"During the final days of the Trump administration, the attorney general used extraordinary measures to obtain subpoenas to secretly seize records of reporters at three leading U.S. news organizations," Fred Ryan, publisher of The Washington Post, pointed out earlier this month. "Unfortunately, new revelations suggest that the Biden Justice Department not only allowed these disturbing intrusions to continue — it intensified the government's attack on First Amendment rights before finally backing down in the face of reporting about its conduct."

"With the revelation that the Justice Department has secretly obtained phone and email records at multiple news organizations to sniff out the identities of journalists' sources, government employees who would otherwise come forward to reveal malfeasance are more likely to fear exposure and retaliation, and therefore to stay silent," Ryan added.

That, of course, is the whole point of targeting whistleblowers and journalists. Officials don't cherish the memory of the Pentagon Papers, or of any other exposures, before and since, of their misconduct.

Under pressure to change its ways, the Justice Department has promised to play nicer and that it "will not seek compulsory legal process in leak investigations to obtain source information from members of the news media doing their jobs."  But, at this point in history, are we really about to start taking government pronouncements at face value? That would be an odd choice to make, 50 years after the Supreme Court ruled that the government couldn't prevent the publication of information contradicting official lies, and after subsequent decades of efforts to prevent new leaks of embarrassing truths.

So, take the Defense Department's spin on the airstrikes in Syria and Iraq with a grain of salt, as you should with every government pronouncement. To the extent that the spin is truthful, it's held to some degree of accuracy by officials' fears that their secrets will be leaked by insiders with a sense of decency, and then disseminated by journalists and publishers willing to risk the state's wrath. Fifty years later, the Pentagon Papers still cast a long shadow and remain an ongoing example for dealing with government misconduct.

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  1. Unfortunately the world hadn’t yet been liberated from the censorious hellscape that was the United States of America before the passage of Section 230 of the otherwise-invalidated unconstitutional Communications Decency Act of 1996, so there were no pRiVAtE CoMPaNIeS to suppress the information at the behest of the government. It’s good to be free!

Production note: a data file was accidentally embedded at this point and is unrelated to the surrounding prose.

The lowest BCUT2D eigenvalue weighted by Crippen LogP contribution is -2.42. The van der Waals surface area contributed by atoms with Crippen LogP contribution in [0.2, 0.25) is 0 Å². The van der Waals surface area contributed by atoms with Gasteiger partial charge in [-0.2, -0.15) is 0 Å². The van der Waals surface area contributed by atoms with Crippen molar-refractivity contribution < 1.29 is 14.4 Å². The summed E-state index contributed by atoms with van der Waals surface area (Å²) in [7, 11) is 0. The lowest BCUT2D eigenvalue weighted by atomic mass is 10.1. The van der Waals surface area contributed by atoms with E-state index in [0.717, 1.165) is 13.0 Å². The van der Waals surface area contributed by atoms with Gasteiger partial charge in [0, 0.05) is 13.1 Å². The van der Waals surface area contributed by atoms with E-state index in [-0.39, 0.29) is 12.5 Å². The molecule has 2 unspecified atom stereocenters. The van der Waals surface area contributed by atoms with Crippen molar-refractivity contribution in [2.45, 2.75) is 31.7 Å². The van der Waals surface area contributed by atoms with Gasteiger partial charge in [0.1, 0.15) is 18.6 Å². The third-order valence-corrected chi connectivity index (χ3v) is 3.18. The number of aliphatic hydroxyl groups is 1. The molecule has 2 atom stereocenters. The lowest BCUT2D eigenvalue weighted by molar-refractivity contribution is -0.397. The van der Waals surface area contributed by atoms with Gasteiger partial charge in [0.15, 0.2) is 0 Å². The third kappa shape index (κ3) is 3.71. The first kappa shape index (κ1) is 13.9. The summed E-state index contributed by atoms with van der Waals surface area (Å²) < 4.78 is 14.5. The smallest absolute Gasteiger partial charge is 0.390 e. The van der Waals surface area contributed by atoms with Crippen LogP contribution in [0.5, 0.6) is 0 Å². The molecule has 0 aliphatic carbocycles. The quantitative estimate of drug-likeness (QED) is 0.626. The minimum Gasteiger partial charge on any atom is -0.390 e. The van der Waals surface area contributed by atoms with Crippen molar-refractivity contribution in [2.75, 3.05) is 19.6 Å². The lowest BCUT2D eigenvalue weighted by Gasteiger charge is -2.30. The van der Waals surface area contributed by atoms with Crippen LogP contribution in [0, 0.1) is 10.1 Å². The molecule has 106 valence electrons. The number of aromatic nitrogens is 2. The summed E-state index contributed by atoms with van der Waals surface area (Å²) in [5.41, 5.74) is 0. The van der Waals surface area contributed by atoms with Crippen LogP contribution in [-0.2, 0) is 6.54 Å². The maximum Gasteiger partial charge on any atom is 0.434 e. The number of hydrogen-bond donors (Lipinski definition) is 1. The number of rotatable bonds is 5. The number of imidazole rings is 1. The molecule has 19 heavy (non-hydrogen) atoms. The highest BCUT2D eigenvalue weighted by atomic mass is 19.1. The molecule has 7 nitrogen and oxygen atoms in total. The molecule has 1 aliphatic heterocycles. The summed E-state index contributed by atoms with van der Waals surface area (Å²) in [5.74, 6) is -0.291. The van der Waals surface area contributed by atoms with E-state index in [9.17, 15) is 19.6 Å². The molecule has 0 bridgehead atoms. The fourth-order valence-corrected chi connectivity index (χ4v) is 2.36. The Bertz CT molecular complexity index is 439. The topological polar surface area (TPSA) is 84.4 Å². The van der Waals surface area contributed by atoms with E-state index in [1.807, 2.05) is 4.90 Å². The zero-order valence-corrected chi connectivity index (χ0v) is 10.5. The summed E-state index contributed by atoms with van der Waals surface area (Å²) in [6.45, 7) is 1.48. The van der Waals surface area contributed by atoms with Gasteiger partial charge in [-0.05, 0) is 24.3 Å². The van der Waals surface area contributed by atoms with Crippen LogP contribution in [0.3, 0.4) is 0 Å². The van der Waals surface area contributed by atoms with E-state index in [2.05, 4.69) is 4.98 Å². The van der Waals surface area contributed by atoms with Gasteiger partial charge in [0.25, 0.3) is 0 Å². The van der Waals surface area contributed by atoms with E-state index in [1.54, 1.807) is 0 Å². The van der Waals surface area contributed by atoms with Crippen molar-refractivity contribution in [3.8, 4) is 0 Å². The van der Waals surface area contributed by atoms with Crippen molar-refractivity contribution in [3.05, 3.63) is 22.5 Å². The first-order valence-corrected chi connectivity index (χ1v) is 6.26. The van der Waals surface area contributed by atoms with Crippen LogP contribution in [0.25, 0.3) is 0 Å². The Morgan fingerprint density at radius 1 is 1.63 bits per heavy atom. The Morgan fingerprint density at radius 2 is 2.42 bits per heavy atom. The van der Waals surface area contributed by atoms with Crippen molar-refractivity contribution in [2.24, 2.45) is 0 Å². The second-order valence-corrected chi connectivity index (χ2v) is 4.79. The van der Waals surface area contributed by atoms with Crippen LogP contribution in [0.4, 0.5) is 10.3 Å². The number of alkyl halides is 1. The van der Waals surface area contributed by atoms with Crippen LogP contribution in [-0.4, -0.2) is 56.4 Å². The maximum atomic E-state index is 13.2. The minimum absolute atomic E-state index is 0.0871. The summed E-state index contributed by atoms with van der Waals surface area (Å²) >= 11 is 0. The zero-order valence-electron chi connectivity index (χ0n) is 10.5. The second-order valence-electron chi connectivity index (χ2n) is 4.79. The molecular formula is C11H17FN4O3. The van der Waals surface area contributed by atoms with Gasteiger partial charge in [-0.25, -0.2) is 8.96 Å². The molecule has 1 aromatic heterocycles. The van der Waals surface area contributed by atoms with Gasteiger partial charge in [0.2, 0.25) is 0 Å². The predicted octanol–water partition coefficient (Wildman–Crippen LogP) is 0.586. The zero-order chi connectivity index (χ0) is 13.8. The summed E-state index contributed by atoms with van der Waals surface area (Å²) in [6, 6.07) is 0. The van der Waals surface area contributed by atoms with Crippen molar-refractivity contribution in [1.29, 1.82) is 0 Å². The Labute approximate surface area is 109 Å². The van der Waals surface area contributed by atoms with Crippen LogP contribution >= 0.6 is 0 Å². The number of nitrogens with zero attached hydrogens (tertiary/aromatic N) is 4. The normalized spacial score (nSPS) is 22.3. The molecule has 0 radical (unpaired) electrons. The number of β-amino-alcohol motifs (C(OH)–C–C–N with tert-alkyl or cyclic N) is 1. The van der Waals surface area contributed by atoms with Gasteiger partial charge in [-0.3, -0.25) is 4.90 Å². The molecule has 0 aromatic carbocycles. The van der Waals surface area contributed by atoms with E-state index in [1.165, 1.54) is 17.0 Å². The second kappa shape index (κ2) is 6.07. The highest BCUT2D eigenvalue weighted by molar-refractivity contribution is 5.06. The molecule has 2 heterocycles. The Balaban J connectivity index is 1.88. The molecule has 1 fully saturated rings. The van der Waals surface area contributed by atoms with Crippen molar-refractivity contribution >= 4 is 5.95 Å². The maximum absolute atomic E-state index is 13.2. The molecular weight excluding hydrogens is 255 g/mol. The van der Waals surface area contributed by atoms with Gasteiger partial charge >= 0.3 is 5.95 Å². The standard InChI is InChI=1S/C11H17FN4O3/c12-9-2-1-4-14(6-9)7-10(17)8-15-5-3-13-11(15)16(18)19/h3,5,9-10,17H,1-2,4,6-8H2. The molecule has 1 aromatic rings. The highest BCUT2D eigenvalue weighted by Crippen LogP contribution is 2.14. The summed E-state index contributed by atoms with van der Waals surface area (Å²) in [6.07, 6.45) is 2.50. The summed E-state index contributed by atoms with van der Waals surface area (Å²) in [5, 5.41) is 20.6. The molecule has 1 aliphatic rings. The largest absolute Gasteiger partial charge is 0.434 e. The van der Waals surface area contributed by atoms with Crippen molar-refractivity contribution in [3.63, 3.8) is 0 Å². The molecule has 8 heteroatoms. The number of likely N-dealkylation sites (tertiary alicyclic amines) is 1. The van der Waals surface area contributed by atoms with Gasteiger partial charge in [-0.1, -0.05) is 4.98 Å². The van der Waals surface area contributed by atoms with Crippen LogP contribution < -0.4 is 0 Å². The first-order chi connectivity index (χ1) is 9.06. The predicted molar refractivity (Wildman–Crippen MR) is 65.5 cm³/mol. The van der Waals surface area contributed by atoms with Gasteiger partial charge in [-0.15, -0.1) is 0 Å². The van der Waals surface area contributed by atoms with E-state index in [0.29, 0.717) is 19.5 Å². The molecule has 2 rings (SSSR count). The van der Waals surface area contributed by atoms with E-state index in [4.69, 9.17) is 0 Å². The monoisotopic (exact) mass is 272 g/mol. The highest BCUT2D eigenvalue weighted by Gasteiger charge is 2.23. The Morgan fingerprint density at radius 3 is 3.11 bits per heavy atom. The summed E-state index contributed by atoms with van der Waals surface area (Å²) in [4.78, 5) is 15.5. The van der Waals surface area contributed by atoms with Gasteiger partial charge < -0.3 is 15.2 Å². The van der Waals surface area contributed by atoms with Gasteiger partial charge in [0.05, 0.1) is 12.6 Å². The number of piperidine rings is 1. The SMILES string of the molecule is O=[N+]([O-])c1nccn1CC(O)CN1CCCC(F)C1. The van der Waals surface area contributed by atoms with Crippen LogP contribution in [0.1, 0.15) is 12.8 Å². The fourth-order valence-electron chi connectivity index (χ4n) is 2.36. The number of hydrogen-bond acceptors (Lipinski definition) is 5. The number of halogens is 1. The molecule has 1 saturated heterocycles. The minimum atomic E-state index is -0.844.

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  2. “Whistleblowers and publishers are crucial for keeping government officials reasonably honest.”

    Talk about the fox guarding the hen house! The days of “publishers” keeping government officials honest are long over. The purpose of the press, today, is to run interference for the Democratic party and the government. They push false narratives for the Democrats, and they work cover ups for the government, too.

    Exhibit A: The subject of the Justice Department investigation that sought to seize the communications of four New York Times reporters appears to have been a memo from Obama Attorney General Loretta Lynch to Hillary Clinton, in which she promised Hillary Clinton not to let the investigation into Hillary Clinton’s email servers go too far–and that’s according to the New York Times itself.

    “The identity of the four reporters who were targeted and the date range of the communications sought strongly suggested that it centered on classified information in an April 2017 article about how James B. Comey Jr., the former F.B.I. director, handled politically charged investigations during the 2016 presidential campaign.

    The article included discussion of an email or memo by a Democratic operative that Russian hackers had stolen, but that was not among the tranche that intelligence officials say Russia provided to WikiLeaks for public disclosure as part of its hack-and-dump operation to manipulate the election.